Is Paris Hilton Putting Her Pets at Risk of Drug Exposure

by Patrick Mahaney on November 2, 2010

Photo of Photo of Paris Hilton Flickr Creative Commons by ChristopherHarte

Paris Hilton’s arrest in Las Vegas for possession of cocaine serves as inspiration for this Celebrity Pet News article. All pet owners should be aware of the dangers prescription, over the counter, and recreational drugs pose to our companion animals.
 
Upon her arrest, TMZ reports that Hilton denied ownership of the purse she was carrying and the cocaine found inside.  In addition to the police investigation, Hilton’s claims began to unravel when the media made apparent her tweet “Love My New Chanel Purse I Got Today :)”, which included a photo of the bag (see NYDailyNews Paris Hilton posted photo of purse identical to cocaine purse she carried before arrest).  Since that fateful night in Vegas, Hilton has admitted ownership of both the purse and its intoxicating contents.
 
The contents of the purse included her stash of drugs, both recreational (cocaine) and prescription (Albuterol, an asthma medication), along with other personal items (Zig Zag rolling papers…hmmmm). As a veterinarian, my main concern is the realistic potential that one of Hilton’s multiple small dogs (like the infamous Chihuahua, Tinkerbell, featured in Hilton and Nicole Richie’s hit show “The Simple Life”) could be exposed a variety of intoxicating substances if her purse is left in an accessible location.
 
My clinical practice experiences indicate that most pets (especially dogs) will consume food or other substances when given the opportunity to do so. On innumerable occasions, I have seen pets wolf down edibles (gum, food, etc), non-digestibles (plastic, hair bands, used feminine products, etc), prescription and non-prescription human (and veterinary) medications, and recreational drugs previously considered to be safely contained within an owner’s purse, backpack, or European shoulder bag.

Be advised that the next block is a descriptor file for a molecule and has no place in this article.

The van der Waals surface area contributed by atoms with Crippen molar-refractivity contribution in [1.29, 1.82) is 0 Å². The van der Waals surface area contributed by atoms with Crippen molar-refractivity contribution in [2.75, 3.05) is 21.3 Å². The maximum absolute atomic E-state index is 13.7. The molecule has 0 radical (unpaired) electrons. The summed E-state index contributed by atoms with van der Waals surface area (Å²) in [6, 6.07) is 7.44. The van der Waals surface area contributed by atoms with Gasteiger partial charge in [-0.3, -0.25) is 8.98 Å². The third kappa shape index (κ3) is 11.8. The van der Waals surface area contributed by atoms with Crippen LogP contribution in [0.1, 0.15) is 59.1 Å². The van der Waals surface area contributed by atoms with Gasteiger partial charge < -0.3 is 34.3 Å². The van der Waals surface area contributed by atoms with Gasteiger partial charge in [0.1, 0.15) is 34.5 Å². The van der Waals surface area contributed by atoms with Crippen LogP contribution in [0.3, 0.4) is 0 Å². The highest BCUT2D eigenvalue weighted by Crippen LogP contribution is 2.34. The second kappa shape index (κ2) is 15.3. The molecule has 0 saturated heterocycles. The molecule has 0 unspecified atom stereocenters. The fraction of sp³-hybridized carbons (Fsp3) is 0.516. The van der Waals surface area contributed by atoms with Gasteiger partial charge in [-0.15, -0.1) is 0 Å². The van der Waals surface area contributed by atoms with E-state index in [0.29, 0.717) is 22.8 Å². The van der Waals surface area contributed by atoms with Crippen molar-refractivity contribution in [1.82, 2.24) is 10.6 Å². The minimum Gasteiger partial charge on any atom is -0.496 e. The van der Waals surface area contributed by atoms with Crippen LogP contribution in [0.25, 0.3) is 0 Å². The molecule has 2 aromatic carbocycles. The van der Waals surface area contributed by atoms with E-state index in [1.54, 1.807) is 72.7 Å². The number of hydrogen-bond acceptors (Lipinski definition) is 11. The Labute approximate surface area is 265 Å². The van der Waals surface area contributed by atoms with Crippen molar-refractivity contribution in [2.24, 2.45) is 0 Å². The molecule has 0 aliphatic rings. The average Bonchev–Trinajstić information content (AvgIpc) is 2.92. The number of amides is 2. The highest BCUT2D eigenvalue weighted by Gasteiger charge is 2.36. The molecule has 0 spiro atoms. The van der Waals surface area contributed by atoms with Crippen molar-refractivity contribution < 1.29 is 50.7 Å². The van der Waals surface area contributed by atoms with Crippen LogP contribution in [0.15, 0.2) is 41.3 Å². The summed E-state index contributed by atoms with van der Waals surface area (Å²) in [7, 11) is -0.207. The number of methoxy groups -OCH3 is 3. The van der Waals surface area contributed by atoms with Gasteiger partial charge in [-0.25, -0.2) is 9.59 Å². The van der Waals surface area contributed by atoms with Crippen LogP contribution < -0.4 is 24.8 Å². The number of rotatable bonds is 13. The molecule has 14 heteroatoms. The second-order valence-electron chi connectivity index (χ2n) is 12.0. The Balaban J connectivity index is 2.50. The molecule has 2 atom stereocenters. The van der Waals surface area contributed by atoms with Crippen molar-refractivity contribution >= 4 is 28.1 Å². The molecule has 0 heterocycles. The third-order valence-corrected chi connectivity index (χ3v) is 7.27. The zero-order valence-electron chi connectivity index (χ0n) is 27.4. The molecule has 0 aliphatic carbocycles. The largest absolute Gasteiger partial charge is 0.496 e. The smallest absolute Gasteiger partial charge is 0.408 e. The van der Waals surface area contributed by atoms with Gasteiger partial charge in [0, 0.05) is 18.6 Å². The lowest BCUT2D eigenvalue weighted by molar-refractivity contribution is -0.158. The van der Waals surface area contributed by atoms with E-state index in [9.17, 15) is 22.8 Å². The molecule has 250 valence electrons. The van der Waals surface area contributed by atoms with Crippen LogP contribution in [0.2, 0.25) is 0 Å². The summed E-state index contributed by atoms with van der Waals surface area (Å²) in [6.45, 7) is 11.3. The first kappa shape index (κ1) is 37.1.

One case in particular comes to mind where a Chihuahua (perhaps one of Tinkerbell’s cousins?), named Poppa required medical treatment for Xylitol toxicity (see Xylitol Poisoning: Emerging Canine Toxicity from Sugarless Chewing Gum) after eating an entire pack of sugarless Orbitz Strawberry Mint chewing gum from his human caretakers purse.  Poppa was lucky that his owner was aware that he had consumed the gum and immediately sought veterinary care, as he readily recovered (see Chihuahua survives Xylitol toxicity from Orbit chewing gum).  Other pets are not as fortunate as Poppa and have suffered a toxic fate after consuming substances not meant for entry into their unwitting bodies.
 
Clinical signs of toxicity may be numerous or few and can include:

Stumbling (Ataxia)
Pupil dilation (Mydriasis)

Salivation (Ptyalism)
Vomiting (Emesis)
Diarrhea
Inappetance (Anorexia)
Lethargy
Seizure
Tremor
Coma
Death
 
Hilton’s celebrity and notorious circumstance sends message to pet owners around the world of the importance of preventing our pets’ access to toxic substance. Perhaps Hilton has not fully considered the life threatening consequences her beloved dogs would face if they consumed cocaine, or other substances, from her purse.  I hope that Hilton’s arrest will serve as a wake-up call that her use of such substances not only hurts herself, but could harm or even kill a beloved pet.
 
As part of her one year suspended sentence requires, Hilton must complete 200 hours of community service. I’d love to see Hilton channel her claimed love for animals by doing a public service announcement (PSA) about the potential dangers our pets face when they inappropriately consume substances (outrightly toxic or not)?

If your pet is suspected or known to have consumed a toxic substance, please call your veterinarian and the ASPCA Animal Poison Control Center.  The APSCA’s fee based ($65) service permits a board certified veterinary toxicologist to best determine what treatment is appropriate so that your veterinarian can most effectively treat your pet.

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Copyright of this article (2010) is owned by Dr. Patrick Mahaney, Veterinarian and Certified Veterinary Acupuncturist. Republishing any portion of this article must first be authorized by Dr. Patrick Mahaney.

Requests for republishing must be approved by Dr. Patrick Mahaney and received in written format.

Photo Credit Creative Commons ChrostopherHarte

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{ 2 comments… read them below or add one }

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September 8, 2013 at 11:15 pm

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